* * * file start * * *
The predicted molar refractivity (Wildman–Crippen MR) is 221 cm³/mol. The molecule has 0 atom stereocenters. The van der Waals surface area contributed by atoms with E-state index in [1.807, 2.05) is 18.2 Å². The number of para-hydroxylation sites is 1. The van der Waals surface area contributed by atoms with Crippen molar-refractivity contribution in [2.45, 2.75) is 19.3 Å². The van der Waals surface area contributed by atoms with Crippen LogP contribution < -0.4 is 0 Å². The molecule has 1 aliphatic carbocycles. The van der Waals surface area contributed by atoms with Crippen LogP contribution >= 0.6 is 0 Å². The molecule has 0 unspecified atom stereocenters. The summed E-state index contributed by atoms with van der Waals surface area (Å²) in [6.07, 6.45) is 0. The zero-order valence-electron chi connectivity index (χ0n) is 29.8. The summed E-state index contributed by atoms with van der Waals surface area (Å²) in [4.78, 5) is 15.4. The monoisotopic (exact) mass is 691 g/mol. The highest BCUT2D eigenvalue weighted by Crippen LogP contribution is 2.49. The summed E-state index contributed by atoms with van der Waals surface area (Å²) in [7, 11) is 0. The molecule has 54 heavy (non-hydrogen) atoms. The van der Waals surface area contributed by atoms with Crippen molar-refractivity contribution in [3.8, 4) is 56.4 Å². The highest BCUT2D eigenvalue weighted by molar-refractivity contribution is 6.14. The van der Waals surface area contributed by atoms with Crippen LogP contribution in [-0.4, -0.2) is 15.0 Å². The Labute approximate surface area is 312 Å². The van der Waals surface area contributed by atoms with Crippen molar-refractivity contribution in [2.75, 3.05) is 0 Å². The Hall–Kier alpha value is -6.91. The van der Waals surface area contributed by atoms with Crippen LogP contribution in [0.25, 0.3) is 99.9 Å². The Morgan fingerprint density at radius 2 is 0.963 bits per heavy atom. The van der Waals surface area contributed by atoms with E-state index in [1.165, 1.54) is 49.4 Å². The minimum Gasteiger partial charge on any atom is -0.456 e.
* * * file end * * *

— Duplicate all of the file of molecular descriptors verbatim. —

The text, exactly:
The predicted molar refractivity (Wildman–Crippen MR) is 221 cm³/mol. The molecule has 0 atom stereocenters. The van der Waals surface area contributed by atoms with E-state index in [1.807, 2.05) is 18.2 Å². The number of para-hydroxylation sites is 1. The van der Waals surface area contributed by atoms with Crippen molar-refractivity contribution in [2.45, 2.75) is 19.3 Å². The van der Waals surface area contributed by atoms with Crippen LogP contribution < -0.4 is 0 Å². The molecule has 1 aliphatic carbocycles. The van der Waals surface area contributed by atoms with Crippen LogP contribution >= 0.6 is 0 Å². The molecule has 0 unspecified atom stereocenters. The summed E-state index contributed by atoms with van der Waals surface area (Å²) in [6.07, 6.45) is 0. The zero-order valence-electron chi connectivity index (χ0n) is 29.8. The summed E-state index contributed by atoms with van der Waals surface area (Å²) in [4.78, 5) is 15.4. The monoisotopic (exact) mass is 691 g/mol. The highest BCUT2D eigenvalue weighted by Crippen LogP contribution is 2.49. The summed E-state index contributed by atoms with van der Waals surface area (Å²) in [7, 11) is 0. The molecule has 54 heavy (non-hydrogen) atoms. The van der Waals surface area contributed by atoms with Crippen molar-refractivity contribution in [3.8, 4) is 56.4 Å². The highest BCUT2D eigenvalue weighted by molar-refractivity contribution is 6.14. The van der Waals surface area contributed by atoms with Crippen LogP contribution in [-0.4, -0.2) is 15.0 Å². The Labute approximate surface area is 312 Å². The van der Waals surface area contributed by atoms with Crippen molar-refractivity contribution in [2.75, 3.05) is 0 Å². The Hall–Kier alpha value is -6.91. The van der Waals surface area contributed by atoms with Crippen LogP contribution in [0.25, 0.3) is 99.9 Å². The Morgan fingerprint density at radius 2 is 0.963 bits per heavy atom. The van der Waals surface area contributed by atoms with E-state index in [1.165, 1.54) is 49.4 Å². The minimum Gasteiger partial charge on any atom is -0.456 e.